For maximum portability to servers you may not have much control over, it makes sense to have a version of the scrim server written in C. Perhaps it can even be a statically built binary. The client can be written in whatever language makes sense for GUI development. Perhaps a Python client and server can be built as reference implementations. At some level in the protocol, JSON can be used to transport rich data in a language independent manner. Perhaps the lower level protocol is based around length:data in order to support the multiple streams needed. However, the particular stream devoted to transmitting configuration data could use JSON. One thing to remember is that no matter what you do, we're not talking about TCP, we're talking about a pty connection, for instance SSH.
You're not the only one to have the exact same idea. I found your blog by searching for "gui gnu screen replacement" on google.

No luck so far, but stay tuned. I realize that it's at least 64000 times too much data to do it this way, but I like VNC for this purpose: You remotely connect even to a graphical desktop and then open up terminals in it. Then, when your internet connection hiccups, your bit-torrent downloads, or whatever, are not interrupted.

Warren
Anonymous said…
I'll be the proverbial GUI hater here and just say you're missing the point. :)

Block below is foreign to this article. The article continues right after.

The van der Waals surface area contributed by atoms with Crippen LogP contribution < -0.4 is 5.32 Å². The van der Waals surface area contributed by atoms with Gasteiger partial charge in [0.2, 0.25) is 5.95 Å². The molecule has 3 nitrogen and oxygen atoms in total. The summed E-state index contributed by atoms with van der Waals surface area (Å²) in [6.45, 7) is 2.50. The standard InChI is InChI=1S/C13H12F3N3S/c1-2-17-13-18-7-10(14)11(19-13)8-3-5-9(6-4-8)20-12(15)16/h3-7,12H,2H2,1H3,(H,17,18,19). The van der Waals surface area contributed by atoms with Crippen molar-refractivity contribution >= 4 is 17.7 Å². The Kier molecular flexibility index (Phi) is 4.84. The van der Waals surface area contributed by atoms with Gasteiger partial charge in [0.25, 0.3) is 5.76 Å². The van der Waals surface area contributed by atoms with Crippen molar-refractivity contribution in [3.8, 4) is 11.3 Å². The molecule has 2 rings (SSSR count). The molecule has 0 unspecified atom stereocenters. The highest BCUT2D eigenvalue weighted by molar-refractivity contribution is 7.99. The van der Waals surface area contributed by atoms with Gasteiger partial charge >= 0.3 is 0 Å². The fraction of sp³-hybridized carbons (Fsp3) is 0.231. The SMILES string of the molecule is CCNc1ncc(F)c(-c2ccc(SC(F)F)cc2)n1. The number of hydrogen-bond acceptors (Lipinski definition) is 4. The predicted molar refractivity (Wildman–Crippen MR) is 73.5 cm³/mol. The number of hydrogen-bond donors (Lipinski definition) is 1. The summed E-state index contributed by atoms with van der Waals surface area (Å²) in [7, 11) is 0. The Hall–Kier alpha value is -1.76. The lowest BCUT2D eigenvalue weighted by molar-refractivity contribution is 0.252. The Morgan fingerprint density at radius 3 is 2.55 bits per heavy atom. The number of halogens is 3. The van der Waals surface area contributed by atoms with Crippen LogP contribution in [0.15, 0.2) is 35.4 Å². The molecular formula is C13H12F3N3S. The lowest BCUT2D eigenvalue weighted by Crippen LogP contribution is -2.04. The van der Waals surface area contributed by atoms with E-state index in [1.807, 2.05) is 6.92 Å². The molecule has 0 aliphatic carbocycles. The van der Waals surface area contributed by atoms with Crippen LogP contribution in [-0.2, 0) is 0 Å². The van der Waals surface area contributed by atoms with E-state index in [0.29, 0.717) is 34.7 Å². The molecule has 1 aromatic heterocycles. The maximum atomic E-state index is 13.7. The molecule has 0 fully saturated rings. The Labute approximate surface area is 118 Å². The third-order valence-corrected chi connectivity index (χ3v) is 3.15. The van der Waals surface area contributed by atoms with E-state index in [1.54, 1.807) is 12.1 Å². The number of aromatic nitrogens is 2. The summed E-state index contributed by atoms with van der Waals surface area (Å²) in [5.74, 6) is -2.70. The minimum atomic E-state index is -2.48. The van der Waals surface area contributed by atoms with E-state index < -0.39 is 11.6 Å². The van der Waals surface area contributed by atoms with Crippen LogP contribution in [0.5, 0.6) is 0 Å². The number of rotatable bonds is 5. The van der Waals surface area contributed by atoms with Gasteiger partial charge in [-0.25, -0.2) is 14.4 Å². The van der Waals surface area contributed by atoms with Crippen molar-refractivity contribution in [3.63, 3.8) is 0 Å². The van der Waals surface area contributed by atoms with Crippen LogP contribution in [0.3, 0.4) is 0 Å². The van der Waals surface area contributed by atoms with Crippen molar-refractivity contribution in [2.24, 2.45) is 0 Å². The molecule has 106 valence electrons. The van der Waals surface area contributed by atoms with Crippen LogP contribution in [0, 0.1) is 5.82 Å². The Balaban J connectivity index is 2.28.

Seriously, screen within screen. Just ssh to the remote server and start screen. This is what I do; I just have different command keystrokes for the remote server (typically the standard C-a for local, and C-t for remote). It works out pretty easy. And I don't lose the advantages that screen gives me: low bandwidth, remotely usable, detachable, etc. etc.

My only real complaint with screen is that every few weeks or months it crashes due to some weird terminal redraw. If it were more stable, or it ran windows in subprocesses, that would be ideal for me. (In fact, I already do this for a couple of windows using dtach.)
Here's how it would work. There's something on the remote server that's running. Right that, that's screen. However, in my world, it's something lower level. Locally, you can run a GUI. A GUI with menus is very easy to use, however, it has all the same power as screen because it's controlling the remote process. Furthermore, all the bandwidth considerations are the same.
I just stumbled across this today:

"tmux is a terminal multiplexer: it enables a number of terminals (or windows), each running a separate program, to be created, accessed, and controlled from a single screen. tmux may be detached from a screen and continue running in the background, then later reattached."

The screen shots are pretty: http://tmux.sourceforge.net/
I looked a tmux a bit. I'd say it's worth using on a remote system, but less so for your desktop. Terminals are a pain, and even tmux can't fix all their problems ;)
Anonymous said…
tmux is very much worth using on your local machine. Ever have a program you want to run in the background and not see until you want it? Get sick of having 10+ terminals open? I run a program called pianobar (to play pandora music without flash...) in tmux, detach it and get to listen to music without having an extra terminal cluttering my desktop.
Shannon Behrens said…
Hmm, I use tabs for that, although I'm sure tmux is lovely.